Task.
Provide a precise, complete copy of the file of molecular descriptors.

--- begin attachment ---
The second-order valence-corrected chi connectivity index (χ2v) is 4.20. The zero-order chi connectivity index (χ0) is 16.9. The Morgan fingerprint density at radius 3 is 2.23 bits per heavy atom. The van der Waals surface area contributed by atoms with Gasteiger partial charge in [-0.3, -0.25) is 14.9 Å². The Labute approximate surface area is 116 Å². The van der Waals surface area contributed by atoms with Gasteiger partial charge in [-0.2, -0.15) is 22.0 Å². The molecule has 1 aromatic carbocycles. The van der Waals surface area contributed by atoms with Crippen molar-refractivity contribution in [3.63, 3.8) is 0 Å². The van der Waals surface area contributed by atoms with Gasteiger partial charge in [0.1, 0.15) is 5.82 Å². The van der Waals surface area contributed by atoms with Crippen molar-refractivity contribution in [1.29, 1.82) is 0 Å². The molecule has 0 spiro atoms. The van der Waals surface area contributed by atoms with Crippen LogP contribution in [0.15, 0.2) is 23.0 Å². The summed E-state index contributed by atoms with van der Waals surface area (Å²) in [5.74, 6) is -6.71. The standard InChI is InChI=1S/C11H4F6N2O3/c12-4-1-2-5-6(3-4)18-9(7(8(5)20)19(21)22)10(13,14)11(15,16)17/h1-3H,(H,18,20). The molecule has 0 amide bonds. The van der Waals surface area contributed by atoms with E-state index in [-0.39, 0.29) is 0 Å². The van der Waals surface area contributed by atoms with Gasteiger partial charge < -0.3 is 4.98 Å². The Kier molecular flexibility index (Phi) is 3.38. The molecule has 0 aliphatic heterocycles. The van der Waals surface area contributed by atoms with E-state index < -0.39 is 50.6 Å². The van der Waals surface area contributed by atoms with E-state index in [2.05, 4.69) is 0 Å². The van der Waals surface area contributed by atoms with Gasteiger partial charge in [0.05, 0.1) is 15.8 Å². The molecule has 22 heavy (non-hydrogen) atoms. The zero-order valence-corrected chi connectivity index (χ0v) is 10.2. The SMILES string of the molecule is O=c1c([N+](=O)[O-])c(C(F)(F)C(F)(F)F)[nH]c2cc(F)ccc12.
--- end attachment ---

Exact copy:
The second-order valence-corrected chi connectivity index (χ2v) is 4.20. The zero-order chi connectivity index (χ0) is 16.9. The Morgan fingerprint density at radius 3 is 2.23 bits per heavy atom. The van der Waals surface area contributed by atoms with Gasteiger partial charge in [-0.3, -0.25) is 14.9 Å². The Labute approximate surface area is 116 Å². The van der Waals surface area contributed by atoms with Gasteiger partial charge in [-0.2, -0.15) is 22.0 Å². The molecule has 1 aromatic carbocycles. The van der Waals surface area contributed by atoms with Crippen molar-refractivity contribution in [3.63, 3.8) is 0 Å². The van der Waals surface area contributed by atoms with Gasteiger partial charge in [0.1, 0.15) is 5.82 Å². The van der Waals surface area contributed by atoms with Crippen molar-refractivity contribution in [1.29, 1.82) is 0 Å². The molecule has 0 spiro atoms. The van der Waals surface area contributed by atoms with Crippen LogP contribution in [0.15, 0.2) is 23.0 Å². The summed E-state index contributed by atoms with van der Waals surface area (Å²) in [5.74, 6) is -6.71. The standard InChI is InChI=1S/C11H4F6N2O3/c12-4-1-2-5-6(3-4)18-9(7(8(5)20)19(21)22)10(13,14)11(15,16)17/h1-3H,(H,18,20). The molecule has 0 amide bonds. The van der Waals surface area contributed by atoms with E-state index in [-0.39, 0.29) is 0 Å². The van der Waals surface area contributed by atoms with Gasteiger partial charge < -0.3 is 4.98 Å². The Kier molecular flexibility index (Phi) is 3.38. The molecule has 0 aliphatic heterocycles. The van der Waals surface area contributed by atoms with E-state index < -0.39 is 50.6 Å². The van der Waals surface area contributed by atoms with E-state index in [2.05, 4.69) is 0 Å². The van der Waals surface area contributed by atoms with Gasteiger partial charge in [0.05, 0.1) is 15.8 Å². The molecule has 22 heavy (non-hydrogen) atoms. The zero-order valence-corrected chi connectivity index (χ0v) is 10.2. The SMILES string of the molecule is O=c1c([N+](=O)[O-])c(C(F)(F)C(F)(F)F)[nH]c2cc(F)ccc12.